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Things Young Women Should Know About Breast Cancer

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A young woman gets a mammogram.

Each year, around 12,000 women under age 40 will be diagnosed with breast cancer, making up less than 5% of all breast cancer cases, and it is the most common cancer found in women in this age group.

Throughout her lifetime, a woman has a 1 in 8 risk of developing breast cancer. No matter what your age you need to be aware of risk factors. In many cases of breast cancer early diagnosis is the key to survival.

This slideshow will tell you 10 things every young woman should know about breast cancer.


A medical illustration of breast cancer within the body.

Breast cancer is the most common cancer in American women, and it is the second most common cause of cancer deaths in women. (Lung cancer still kills almost 4 times as many women each year as breast cancer.) Breast cancer occurs rarely in men as well. There are about 230,000 new cases of breast cancer diagnosed in women the U.S. each year, and about 2,300 new cases diagnosed in men.

To understand breast cancer, it's important to learn the anatomy of the breast. Most of the breast is comprised of fatty (adipose) tissue, and within that are ligaments, connective tissue, lymph vessels and nodes, and blood vessels. In a female breast there are 12-20 sections within it called lobes, each made up of smaller lobules that produce milk. The lobes and lobules are connected by ducts, which carry the milk to the nipple.

The most common type of breast cancer is cancer of the ducts, called ductal carcinoma, that accounts for just over 80% of all breast cancers. Cancer of the lobes (lobular carcinoma) makes up just over 10% of cases. The rest of the breast cancers have characteristics of both ductal and lobular carcinomas, or have unknown origins.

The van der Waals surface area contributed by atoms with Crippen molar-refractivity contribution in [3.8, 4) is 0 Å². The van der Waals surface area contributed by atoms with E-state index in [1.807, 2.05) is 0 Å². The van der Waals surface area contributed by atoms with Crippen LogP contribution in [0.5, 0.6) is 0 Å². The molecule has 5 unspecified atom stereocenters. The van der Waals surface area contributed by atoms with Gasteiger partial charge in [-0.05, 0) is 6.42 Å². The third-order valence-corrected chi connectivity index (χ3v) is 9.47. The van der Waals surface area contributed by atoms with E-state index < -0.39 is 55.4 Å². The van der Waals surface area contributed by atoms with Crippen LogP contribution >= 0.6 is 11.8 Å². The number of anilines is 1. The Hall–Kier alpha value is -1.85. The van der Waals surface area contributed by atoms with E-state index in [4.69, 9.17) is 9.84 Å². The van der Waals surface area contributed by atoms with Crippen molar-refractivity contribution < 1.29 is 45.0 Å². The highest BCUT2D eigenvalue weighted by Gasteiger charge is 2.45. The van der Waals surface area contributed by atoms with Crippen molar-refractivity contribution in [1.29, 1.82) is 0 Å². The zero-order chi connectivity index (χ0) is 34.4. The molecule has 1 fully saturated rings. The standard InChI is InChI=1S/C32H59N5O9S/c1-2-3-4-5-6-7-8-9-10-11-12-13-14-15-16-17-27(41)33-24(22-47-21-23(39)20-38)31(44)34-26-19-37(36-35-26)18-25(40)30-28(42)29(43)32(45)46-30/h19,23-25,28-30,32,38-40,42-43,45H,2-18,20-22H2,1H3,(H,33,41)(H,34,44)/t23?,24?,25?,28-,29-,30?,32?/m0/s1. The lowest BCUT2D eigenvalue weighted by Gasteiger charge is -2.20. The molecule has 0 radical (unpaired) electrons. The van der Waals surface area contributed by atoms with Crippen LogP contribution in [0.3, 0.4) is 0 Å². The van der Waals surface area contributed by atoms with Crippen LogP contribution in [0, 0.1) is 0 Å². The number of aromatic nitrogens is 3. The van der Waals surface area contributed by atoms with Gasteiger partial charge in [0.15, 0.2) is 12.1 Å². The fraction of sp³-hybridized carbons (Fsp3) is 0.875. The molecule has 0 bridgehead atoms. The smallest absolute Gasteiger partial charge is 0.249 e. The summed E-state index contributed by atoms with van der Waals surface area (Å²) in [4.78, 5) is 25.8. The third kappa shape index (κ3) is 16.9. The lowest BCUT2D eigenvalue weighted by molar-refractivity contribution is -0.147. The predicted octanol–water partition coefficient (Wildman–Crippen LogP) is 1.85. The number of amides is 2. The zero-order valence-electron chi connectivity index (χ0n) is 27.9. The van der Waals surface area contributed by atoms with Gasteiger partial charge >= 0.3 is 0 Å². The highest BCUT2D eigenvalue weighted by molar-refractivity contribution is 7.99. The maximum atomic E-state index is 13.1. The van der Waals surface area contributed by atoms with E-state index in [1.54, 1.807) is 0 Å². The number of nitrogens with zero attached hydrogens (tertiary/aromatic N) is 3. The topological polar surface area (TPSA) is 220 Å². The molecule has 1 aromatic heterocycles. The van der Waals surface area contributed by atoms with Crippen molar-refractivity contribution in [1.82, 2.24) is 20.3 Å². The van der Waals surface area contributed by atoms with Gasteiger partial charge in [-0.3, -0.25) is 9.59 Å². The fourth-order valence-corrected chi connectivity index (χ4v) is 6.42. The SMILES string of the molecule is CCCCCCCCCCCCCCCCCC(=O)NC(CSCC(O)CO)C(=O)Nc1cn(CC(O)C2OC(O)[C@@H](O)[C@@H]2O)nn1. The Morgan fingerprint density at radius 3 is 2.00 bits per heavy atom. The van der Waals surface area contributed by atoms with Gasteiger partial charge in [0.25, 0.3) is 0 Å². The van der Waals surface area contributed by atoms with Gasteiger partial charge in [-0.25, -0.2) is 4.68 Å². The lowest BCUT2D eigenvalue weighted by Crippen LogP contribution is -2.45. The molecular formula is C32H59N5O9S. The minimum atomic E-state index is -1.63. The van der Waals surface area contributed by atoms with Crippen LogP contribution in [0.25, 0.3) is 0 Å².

A young woman performs a breast self-exam.

While women under 40 only make up less than 5% of diagnosed breast cancer cases, breast cancer is a leading cause of death among young women age 15-34. It is important to know your breasts. Know how they feel, and have your doctor teach you how to do a proper breast self-exam, if you choose, to help you notice when there are changes that need to be examined by a doctor.


Medical professionals discuss a chart with patient risk factors.

Younger women may have a higher risk for developing breast cancer with the following risk factors:

  • Certain inherited genetic mutations for breast cancer (BRCA1 and/or BRCA2)
  • A personal history of breast cancer before age 40
  • Two or more first-degree relatives (mother, sister, daughter) with breast cancer diagnosed at an early age
  • High-dose radiation to the chest
  • Early onset of menstrual periods (before age 12)
  • First full-term pregnancy when you are over 30 years old
  • Dense breasts
  • Heavy alcohol consumption
  • Obesity
  • Sedentary lifestyle
  • High intake of red meat and poor diet
  • Race (Caucasian women have a higher risk)
  • Personal history of endometrium, ovary, or colon cancer